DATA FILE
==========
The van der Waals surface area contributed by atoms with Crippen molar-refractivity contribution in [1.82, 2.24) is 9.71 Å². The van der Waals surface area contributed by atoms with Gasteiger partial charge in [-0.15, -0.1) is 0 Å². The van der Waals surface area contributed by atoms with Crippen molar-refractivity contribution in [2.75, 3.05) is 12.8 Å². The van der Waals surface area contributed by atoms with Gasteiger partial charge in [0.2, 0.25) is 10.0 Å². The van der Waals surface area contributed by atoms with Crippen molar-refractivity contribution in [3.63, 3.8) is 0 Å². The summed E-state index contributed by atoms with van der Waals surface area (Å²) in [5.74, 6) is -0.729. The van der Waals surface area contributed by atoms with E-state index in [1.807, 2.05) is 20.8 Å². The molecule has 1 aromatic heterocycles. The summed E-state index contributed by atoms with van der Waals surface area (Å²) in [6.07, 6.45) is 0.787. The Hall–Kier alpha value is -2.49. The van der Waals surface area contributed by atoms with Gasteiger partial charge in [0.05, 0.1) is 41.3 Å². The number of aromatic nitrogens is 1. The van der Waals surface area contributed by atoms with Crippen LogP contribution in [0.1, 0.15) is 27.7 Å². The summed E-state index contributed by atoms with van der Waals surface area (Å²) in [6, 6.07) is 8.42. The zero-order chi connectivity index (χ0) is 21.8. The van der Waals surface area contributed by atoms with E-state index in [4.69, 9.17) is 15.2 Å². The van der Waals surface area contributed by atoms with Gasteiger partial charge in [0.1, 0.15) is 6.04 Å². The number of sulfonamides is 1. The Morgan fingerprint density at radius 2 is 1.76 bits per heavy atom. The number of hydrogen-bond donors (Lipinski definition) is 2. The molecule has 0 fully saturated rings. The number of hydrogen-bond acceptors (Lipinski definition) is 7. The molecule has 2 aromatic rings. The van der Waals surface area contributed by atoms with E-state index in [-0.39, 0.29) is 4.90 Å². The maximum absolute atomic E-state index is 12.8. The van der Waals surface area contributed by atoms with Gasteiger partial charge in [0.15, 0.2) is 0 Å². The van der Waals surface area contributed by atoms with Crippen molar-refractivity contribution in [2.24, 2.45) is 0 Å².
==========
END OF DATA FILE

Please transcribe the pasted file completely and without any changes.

The van der Waals surface area contributed by atoms with Crippen molar-refractivity contribution in [1.82, 2.24) is 9.71 Å². The van der Waals surface area contributed by atoms with Gasteiger partial charge in [-0.15, -0.1) is 0 Å². The van der Waals surface area contributed by atoms with Crippen molar-refractivity contribution in [2.75, 3.05) is 12.8 Å². The van der Waals surface area contributed by atoms with Gasteiger partial charge in [0.2, 0.25) is 10.0 Å². The van der Waals surface area contributed by atoms with Crippen molar-refractivity contribution in [3.63, 3.8) is 0 Å². The summed E-state index contributed by atoms with van der Waals surface area (Å²) in [5.74, 6) is -0.729. The van der Waals surface area contributed by atoms with E-state index in [1.807, 2.05) is 20.8 Å². The molecule has 1 aromatic heterocycles. The summed E-state index contributed by atoms with van der Waals surface area (Å²) in [6.07, 6.45) is 0.787. The Hall–Kier alpha value is -2.49. The van der Waals surface area contributed by atoms with Gasteiger partial charge in [0.05, 0.1) is 41.3 Å². The number of aromatic nitrogens is 1. The van der Waals surface area contributed by atoms with Crippen LogP contribution in [0.1, 0.15) is 27.7 Å². The summed E-state index contributed by atoms with van der Waals surface area (Å²) in [6, 6.07) is 8.42. The zero-order chi connectivity index (χ0) is 21.8. The van der Waals surface area contributed by atoms with E-state index in [4.69, 9.17) is 15.2 Å². The van der Waals surface area contributed by atoms with Gasteiger partial charge in [0.1, 0.15) is 6.04 Å². The number of sulfonamides is 1. The Morgan fingerprint density at radius 2 is 1.76 bits per heavy atom. The number of hydrogen-bond donors (Lipinski definition) is 2. The molecule has 0 fully saturated rings. The number of hydrogen-bond acceptors (Lipinski definition) is 7. The molecule has 2 aromatic rings. The van der Waals surface area contributed by atoms with E-state index in [-0.39, 0.29) is 4.90 Å². The maximum absolute atomic E-state index is 12.8. The van der Waals surface area contributed by atoms with Gasteiger partial charge in [0.15, 0.2) is 0 Å². The van der Waals surface area contributed by atoms with Crippen molar-refractivity contribution in [2.24, 2.45) is 0 Å².